The Guessing Game

One of THE most frustrating elements of having a child with no verbal language is the guessing game. When you cannot figure out what they want, what they need, how they feel, where they hurt, it can become terribly overwhelming. After this many years, I can often ‘read’ Jacob and then there are obvious signs that go along with a headache, bad sore throat, etc.

But, there are also those times when something will happen and I have absolutely no way to figure out how or what. He’ll get an awful scrape on his arm. Was he trying to reach for something behind his dresser? Did he fall? Or a nasty bruise will show up. We can all have a bruise appear and can’t figure out what caused it. My instinct just doesn’t want him to be hurt or have had awful pain. I feel like the answer to most of my questions is, ‘I don’t know and don’t even have a clue.’ Oh, how I wish I did. I can only guess.

This is how we all felt that day!

Recently Mike went in to check on Jacob early one morning as he does every morning between 5 and 6. He discovered Jacob had been sick during the night. My heart sank. I felt so sorry for him. Parents, you know that feeling of walking in to realize your child (often still in a crib) had been sick during the night. Talk about an awful feeling. I felt so very sorry for him. When your child is sick, so are you. That’s just the way it is.

The afternoon before when I arrived at his day program, a staff member walked out and said, “Jacob, was feisty today.” Interesting word and not often used to describe my boy. When we got home, he didn’t want a snack. Then he wouldn’t eat anything for supper. Both of those aren’t completely unheard of with Jacob. Unusual but doesn’t make me think, ‘oh no, he is sick.’

But, bless his heart, he was indeed sick. He apparently had a stomach virus that was really hard on him. Therefore, hard on us. I convinced Mike to go on to work. “We’ll be fine,” I said. And at the same time saying to Jacob, “it’s going to be okay.” Turns out, we weren’t at all okay and within a couple of hours, I called Mike to come home. That’s how rough it was. Without going into the messy details, suffice it to say, the washing machine ran non-stop that day (and the next). And, there was a lot of cleaning going on of everything and person in sight! Everything.

Feeling crummy meant it was hard to get him to drink much. I didn’t give up for fear of dehydration and thankfully, was able to get him to drink enough water and diluted juice (he will not drink soft drinks) to ease my mind at least a little. Was he going to be sick again? Oh, the guessing game. He was pretty quiet all day, watching some TV and listening to music. There is a saying – Give a sick man medicine. Give a sad man, music. Seemed the virus had to run its course but I think the music helped his feelings.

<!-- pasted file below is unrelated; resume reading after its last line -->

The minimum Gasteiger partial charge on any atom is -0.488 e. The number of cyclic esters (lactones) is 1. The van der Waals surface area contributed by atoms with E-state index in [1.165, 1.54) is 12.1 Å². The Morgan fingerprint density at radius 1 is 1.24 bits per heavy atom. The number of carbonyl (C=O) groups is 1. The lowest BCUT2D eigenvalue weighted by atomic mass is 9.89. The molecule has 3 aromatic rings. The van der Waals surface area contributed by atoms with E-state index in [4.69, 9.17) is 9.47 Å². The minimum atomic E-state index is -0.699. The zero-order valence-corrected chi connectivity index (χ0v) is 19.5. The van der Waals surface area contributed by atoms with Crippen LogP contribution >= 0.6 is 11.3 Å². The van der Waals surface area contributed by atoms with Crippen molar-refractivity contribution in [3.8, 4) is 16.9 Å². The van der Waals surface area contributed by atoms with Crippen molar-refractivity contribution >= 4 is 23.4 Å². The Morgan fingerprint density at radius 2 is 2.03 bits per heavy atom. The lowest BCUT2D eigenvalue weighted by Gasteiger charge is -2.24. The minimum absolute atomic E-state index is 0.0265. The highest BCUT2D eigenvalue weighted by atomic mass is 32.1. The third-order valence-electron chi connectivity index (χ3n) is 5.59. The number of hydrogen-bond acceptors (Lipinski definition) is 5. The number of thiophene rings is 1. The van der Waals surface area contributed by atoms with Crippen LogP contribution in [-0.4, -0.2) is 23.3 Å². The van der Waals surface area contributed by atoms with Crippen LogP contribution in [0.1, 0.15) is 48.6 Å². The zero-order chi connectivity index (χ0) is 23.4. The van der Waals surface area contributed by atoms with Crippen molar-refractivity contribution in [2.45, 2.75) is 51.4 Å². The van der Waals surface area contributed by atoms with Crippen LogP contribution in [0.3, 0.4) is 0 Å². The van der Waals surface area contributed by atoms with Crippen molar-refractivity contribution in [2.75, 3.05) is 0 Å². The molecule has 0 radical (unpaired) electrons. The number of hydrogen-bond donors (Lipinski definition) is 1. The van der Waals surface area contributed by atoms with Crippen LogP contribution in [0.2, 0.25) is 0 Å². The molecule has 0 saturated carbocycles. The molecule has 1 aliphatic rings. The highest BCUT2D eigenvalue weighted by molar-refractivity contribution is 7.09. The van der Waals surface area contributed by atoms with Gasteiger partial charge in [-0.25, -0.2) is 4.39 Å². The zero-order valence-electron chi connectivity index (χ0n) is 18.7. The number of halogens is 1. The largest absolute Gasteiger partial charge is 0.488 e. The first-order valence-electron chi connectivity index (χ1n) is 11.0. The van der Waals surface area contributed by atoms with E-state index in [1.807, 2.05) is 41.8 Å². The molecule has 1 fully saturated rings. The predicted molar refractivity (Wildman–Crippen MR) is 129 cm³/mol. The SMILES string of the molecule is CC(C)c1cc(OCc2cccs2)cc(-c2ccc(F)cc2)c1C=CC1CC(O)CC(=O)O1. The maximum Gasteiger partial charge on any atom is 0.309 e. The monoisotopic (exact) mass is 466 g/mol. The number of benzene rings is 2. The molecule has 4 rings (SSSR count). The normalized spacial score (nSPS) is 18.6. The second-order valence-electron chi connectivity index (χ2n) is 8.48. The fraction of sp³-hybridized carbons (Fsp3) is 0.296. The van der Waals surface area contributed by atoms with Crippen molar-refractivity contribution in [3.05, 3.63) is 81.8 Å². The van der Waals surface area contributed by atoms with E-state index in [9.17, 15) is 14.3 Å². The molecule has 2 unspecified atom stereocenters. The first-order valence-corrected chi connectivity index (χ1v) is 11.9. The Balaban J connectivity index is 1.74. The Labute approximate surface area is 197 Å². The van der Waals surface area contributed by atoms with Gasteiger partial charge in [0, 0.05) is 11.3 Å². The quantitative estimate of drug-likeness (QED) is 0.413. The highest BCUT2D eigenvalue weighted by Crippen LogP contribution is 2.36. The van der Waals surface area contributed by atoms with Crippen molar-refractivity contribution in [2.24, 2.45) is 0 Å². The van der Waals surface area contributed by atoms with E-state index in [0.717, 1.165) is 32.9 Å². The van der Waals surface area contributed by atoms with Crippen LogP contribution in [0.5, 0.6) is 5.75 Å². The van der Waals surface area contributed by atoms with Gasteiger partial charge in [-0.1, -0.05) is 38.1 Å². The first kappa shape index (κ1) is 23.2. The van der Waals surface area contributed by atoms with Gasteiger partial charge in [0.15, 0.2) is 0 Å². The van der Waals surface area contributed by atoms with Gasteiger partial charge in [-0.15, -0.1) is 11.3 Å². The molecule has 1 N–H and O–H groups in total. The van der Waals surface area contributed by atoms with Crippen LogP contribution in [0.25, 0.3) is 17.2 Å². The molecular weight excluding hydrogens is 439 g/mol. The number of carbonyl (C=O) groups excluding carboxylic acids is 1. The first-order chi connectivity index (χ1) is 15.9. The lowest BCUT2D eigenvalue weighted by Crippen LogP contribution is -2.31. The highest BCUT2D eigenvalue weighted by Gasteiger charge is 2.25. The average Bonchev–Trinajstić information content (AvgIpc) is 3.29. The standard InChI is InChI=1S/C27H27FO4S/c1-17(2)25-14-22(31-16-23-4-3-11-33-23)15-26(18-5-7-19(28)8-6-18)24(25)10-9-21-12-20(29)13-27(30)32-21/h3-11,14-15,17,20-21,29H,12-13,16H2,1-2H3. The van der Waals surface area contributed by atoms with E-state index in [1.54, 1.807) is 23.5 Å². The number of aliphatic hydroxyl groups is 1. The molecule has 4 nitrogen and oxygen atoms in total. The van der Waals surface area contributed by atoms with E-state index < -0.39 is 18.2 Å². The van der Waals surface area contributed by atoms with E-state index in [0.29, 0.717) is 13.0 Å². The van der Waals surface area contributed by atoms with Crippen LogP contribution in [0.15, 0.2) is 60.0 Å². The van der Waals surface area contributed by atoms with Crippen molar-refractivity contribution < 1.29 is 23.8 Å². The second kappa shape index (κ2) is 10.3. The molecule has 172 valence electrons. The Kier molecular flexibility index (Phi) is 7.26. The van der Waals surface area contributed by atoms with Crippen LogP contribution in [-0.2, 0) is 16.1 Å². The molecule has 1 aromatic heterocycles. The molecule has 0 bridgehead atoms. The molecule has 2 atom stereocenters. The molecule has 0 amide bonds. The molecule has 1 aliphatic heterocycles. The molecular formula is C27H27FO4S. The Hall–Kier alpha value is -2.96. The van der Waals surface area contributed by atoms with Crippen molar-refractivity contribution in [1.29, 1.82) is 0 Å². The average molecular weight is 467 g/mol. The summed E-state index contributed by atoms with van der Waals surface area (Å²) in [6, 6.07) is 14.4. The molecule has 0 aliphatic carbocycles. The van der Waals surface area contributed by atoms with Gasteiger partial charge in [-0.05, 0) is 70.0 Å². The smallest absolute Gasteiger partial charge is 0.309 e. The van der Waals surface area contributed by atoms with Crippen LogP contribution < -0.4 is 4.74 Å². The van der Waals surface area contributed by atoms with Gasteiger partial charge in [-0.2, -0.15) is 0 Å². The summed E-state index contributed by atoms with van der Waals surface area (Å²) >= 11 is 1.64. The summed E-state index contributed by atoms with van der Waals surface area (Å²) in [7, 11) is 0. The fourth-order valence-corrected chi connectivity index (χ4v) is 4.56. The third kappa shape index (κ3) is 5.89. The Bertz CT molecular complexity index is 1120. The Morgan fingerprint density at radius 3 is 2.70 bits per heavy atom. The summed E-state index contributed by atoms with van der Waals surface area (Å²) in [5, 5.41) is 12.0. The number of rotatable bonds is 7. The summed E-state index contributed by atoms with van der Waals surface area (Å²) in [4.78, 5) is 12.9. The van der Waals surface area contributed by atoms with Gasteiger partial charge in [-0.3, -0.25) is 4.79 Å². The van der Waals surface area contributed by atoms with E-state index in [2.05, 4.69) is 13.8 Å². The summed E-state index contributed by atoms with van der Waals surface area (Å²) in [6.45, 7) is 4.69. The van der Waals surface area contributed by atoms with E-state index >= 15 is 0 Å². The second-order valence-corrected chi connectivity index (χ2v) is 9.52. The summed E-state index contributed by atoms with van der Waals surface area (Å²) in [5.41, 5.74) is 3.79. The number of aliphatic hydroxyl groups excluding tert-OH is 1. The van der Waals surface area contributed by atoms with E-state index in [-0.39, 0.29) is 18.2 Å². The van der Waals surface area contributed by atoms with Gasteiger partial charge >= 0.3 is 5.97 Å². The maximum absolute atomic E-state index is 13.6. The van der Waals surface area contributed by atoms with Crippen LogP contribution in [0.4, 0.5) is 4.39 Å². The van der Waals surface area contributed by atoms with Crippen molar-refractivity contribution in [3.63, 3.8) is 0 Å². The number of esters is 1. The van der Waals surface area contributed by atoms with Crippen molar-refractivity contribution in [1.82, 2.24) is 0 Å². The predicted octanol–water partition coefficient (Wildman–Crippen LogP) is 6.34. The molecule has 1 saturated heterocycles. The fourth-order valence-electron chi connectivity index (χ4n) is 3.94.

That day if I said “bless his heart” and “I feel so sorry for him” and “it’s going to be okay” once, I said it a dozen times. I just cannot stand for him to be sick. Fortunately as the day went on, I could see him perk up. He decided he would eat a little and moved around the house more. Good sign.

Knowing he had not slept good the night before and he hadn’t slept during the day, I wanted to get him to bed at a decent time. It was a pretty exhausting day and felt we all needed an early bedtime. Around nine, I started to his room and told him it was time to get ready for bed. What happened next, was fantastic and quite comical.

As I approached Jacob, he pushed me, using both hands, back into our den. He showed me the recliner and made me sit in it. He handed me a blanket (to get comfortable and cozy). He pulled the lever on the recliner to make sure I was nice and relaxed with my feet propped up. Once he was satisfied that he had thwarted the bedtime mission, he went back to his room, closing the hall door behind him. NO KIDDING! I laughed out loud. Little rascal was definitely feeling better. Thinking that was such a clear signal, I had to grant him an extended play time, so Mike and I sat in the den talking. A few minutes passed and Jacob eased the hall door open and ever so slowly peeked in to see what we were doing. Then he hurriedly closed it and went back to his room.

Bless his heart. Obviously, he was NOT ready to go to bed and wanted me to chill out while he played a while longer. I didn’t have to wonder and figure that one out. The day ended without another round of the guessing game. And Jacob had put a smile on my concerned face and sick heart.


4 thoughts on “The Guessing Game

  1. Such a impish, sweet story! He knows how to “work the system” – ha! Glad he’s feeling better.


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